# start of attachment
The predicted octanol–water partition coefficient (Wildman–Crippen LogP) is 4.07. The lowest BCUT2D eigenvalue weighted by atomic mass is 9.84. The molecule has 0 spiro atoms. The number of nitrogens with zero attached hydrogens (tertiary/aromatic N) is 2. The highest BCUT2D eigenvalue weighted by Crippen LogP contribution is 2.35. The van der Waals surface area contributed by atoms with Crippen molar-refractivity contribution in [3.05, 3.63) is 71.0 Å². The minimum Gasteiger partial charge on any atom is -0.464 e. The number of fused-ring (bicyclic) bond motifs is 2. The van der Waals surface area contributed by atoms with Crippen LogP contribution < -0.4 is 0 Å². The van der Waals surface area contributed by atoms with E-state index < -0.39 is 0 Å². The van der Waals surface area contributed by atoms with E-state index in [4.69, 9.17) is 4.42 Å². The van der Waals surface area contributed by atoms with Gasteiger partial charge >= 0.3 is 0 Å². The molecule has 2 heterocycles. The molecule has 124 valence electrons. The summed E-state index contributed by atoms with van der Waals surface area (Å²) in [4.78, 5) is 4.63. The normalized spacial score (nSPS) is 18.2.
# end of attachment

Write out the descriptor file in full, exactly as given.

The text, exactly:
The predicted octanol–water partition coefficient (Wildman–Crippen LogP) is 4.07. The lowest BCUT2D eigenvalue weighted by atomic mass is 9.84. The molecule has 0 spiro atoms. The number of nitrogens with zero attached hydrogens (tertiary/aromatic N) is 2. The highest BCUT2D eigenvalue weighted by Crippen LogP contribution is 2.35. The van der Waals surface area contributed by atoms with Crippen molar-refractivity contribution in [3.05, 3.63) is 71.0 Å². The minimum Gasteiger partial charge on any atom is -0.464 e. The number of fused-ring (bicyclic) bond motifs is 2. The van der Waals surface area contributed by atoms with Crippen LogP contribution < -0.4 is 0 Å². The van der Waals surface area contributed by atoms with E-state index < -0.39 is 0 Å². The van der Waals surface area contributed by atoms with E-state index in [4.69, 9.17) is 4.42 Å². The van der Waals surface area contributed by atoms with Gasteiger partial charge >= 0.3 is 0 Å². The molecule has 2 heterocycles. The molecule has 124 valence electrons. The summed E-state index contributed by atoms with van der Waals surface area (Å²) in [4.78, 5) is 4.63. The normalized spacial score (nSPS) is 18.2.